How Many Ways can a Substrate be Chemically Protected?

protective metal finishes series

When you put a piece of steel in an acid, it reacts by corroding and rusting because the iron ions in the steel are soluble in acidic solutions.

Similarly, when you put iron in an alkaline solution, it reacts by corroding because the iron ions are also soluble in alkaline solutions.

However, putting iron with a small amount of chromium in an acid won’t react much.

There are several reasons for this, which we’ll explore below.

What is Chromium?

Chromium is a transition metal belonging to the group 16 elements, with a shiny, silver-colored appearance, and is brittle and soft. It is an essential trace element for humans, but large amounts can be poisonous. Found in rocks, soil, and seawater and extracted commercially, chromium is the third-most-abundant element in the Earth’s crust, after iron and oxygen.

Many industries use chromium, such as cement, pigments, and dyes, but the most important use is stainless steel. Other alloys use chromium, such as nickel/chromium alloys and chromium-plated metals, chrome-plated plastics, and as a coating of iron and steel. Other industries, such as the chemical industry, use chromium to produce dyes, pigments, and other products and electroplate metals. It is also used to make car parts, brake pads, and other components.

How does Chrome Corrosion Protection work?

As we have discussed above, when placing a piece of steel with a small amount of chromium in acid, there isn’t much reaction for several reasons:
Chromium is less reactive than iron, meaning that it does not readily react with other elements; It forms a stable oxide on its surface called CrO, and oxygen stops the corrosion process of chromium.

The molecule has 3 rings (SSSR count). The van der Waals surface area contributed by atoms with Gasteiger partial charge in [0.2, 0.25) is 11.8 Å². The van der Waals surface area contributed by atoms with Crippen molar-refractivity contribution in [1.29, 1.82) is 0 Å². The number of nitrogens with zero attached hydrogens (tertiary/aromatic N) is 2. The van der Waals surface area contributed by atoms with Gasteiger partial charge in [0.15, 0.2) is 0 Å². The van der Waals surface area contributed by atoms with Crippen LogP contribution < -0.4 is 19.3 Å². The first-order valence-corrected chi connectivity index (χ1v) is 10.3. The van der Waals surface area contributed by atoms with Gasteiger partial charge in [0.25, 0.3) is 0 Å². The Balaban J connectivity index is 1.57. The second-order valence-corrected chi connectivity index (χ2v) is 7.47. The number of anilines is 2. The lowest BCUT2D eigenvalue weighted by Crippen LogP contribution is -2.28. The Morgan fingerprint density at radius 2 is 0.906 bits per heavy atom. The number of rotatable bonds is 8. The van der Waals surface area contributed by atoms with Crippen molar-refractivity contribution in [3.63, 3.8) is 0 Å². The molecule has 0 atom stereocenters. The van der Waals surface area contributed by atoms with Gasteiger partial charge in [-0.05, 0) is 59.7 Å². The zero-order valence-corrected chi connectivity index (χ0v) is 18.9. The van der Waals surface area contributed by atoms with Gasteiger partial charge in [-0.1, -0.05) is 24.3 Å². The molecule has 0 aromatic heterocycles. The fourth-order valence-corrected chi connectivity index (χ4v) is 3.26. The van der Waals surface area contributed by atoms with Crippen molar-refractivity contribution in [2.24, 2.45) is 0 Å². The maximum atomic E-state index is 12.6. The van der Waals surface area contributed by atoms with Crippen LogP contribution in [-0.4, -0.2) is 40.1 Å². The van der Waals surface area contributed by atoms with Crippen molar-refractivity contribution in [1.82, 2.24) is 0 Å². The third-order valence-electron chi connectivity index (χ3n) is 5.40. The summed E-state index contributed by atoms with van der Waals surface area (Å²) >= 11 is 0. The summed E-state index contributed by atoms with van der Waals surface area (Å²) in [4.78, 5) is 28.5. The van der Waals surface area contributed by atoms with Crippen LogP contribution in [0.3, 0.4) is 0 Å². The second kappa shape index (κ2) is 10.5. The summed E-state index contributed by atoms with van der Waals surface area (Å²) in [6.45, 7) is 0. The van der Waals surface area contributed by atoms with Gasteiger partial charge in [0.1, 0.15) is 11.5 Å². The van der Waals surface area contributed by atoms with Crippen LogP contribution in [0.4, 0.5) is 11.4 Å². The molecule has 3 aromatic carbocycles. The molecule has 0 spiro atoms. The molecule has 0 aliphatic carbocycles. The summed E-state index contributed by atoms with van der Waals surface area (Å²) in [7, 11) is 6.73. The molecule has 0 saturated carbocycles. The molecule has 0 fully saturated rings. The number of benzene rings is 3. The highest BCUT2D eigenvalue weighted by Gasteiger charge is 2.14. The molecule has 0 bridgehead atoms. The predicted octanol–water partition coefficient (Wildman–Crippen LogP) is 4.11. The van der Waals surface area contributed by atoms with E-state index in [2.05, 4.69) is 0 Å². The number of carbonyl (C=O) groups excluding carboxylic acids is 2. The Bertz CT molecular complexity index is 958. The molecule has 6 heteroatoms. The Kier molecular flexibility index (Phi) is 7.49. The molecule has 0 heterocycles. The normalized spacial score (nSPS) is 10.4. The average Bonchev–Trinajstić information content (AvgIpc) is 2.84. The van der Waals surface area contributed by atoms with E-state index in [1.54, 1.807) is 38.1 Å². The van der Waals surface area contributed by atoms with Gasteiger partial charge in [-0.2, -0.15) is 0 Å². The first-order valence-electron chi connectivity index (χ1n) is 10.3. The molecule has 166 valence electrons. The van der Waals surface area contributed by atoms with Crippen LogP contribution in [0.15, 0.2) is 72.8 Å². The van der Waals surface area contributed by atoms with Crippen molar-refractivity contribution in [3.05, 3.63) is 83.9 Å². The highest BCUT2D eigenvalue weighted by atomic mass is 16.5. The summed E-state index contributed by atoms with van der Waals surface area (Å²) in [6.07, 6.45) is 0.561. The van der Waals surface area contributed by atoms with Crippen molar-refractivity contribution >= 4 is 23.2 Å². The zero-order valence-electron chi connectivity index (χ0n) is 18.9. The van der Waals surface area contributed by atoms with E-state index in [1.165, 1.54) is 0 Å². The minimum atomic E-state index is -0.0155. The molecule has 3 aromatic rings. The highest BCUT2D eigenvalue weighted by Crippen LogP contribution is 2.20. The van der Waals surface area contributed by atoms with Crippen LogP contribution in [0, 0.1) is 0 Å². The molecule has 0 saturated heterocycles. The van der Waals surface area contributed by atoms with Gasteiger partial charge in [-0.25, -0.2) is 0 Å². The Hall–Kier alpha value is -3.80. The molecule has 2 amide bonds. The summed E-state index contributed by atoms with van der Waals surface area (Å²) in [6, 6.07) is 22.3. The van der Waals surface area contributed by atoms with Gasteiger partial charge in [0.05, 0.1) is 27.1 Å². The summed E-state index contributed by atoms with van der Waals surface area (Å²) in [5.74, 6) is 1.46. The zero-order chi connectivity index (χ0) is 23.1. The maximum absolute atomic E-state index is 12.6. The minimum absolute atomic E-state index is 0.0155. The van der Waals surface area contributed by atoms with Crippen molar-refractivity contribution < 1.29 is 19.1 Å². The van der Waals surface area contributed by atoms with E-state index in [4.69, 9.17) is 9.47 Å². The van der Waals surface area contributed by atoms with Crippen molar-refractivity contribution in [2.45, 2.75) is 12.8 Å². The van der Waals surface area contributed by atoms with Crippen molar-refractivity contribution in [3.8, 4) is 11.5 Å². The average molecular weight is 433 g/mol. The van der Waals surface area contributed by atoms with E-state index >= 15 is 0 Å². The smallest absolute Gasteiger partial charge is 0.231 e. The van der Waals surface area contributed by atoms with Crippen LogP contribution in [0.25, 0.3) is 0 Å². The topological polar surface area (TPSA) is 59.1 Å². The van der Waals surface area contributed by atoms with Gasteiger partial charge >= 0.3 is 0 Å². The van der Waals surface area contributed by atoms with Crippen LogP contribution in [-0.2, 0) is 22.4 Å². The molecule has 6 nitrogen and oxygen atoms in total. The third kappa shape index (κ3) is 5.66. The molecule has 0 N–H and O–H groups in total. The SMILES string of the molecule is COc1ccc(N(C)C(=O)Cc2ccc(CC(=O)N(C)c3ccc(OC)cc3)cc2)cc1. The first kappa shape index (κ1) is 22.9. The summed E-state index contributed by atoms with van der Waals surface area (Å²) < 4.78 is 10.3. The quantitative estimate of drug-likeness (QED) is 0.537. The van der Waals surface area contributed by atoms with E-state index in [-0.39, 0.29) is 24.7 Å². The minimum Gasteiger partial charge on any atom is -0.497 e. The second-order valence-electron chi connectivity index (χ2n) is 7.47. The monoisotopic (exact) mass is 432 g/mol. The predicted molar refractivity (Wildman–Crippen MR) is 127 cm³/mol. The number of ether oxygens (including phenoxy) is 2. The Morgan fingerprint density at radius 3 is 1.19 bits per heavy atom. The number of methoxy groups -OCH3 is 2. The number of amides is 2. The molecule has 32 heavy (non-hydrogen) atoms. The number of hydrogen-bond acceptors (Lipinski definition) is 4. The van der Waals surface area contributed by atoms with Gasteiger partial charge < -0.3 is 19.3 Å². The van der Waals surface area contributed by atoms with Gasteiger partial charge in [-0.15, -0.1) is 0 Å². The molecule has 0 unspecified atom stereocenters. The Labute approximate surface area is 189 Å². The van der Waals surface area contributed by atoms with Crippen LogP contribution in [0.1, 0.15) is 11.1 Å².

When a thin layer of chromium forms on the surface of the steel, it protects it from corrosion by blocking oxygen, water, and other elements from the metal.
It is an electrochemical process that creates a passive barrier on the metal surface that shields it from the environment, which is how chrome corrosion protection works!

Chrome Electroplating

Chrome electroplating is electroplating chromium metal to the surface of a metal substrate, such as steel, stainless steel, and nickel, with an electrolyte and a current, applied to the metal object. Electromagnetic force attracts chromium ions and deposits them on the metal surface, resulting in a thin and dense layer of chromium. Electroplating protects metals against corrosion, improves their appearance, strengthens them, and makes them more durable, which is why it’s mostly applied to car parts, rims, bike parts, electrical components, and other metals.

North Star Plating shows the plating process:

Chrome Coating Slurry and Sludge Media-Coated Steel

When applying electroplating with a slurry or sludge media-coated steel, depositing a thin layer of chromium on the metal surface protects it from corrosion—depositing a plating layer on the metal surface when applying a current, resulting in a thin and dense layer of chromium.

The electroplating process uses cyanide, used to produce chromium. When mixing cyanide with water and applying it to the metal, it forms an electroplated chromium layer, resulting in a thin and dense layer of chromium.

How Does Chrome Electroplating Protect?

When that thin layer of chromium forms on the steel’s surface, it protects it from corrosion by blocking oxygen, water, and other elements from the metal, which is how chrome electroplating acts as a protective coating. Electroplating chromium to the steel’s surface creates a passive barrier on the metal surface that shields it from the environment.

This passive barrier is not a passive coating, but an electrochemical process. There are variations in the chromium’s thickness coating depending on the voltage and current used in the plating process. The thicker the coating, the more durable and longer-lasting it is. However, even with a thin coating, chromium protects the steel from corrosion for years, if not decades.

In Sum

Chromium is a transition metal that also belongs to the group 16 elements. It has a shiny, silver-colored appearance and is brittle and soft. When a thin layer of chromium forms on the surface of the steel, it protects it from corrosion by blocking oxygen, water, and other elements from the metal.

This is how chrome electroplating acts as a protective coating.

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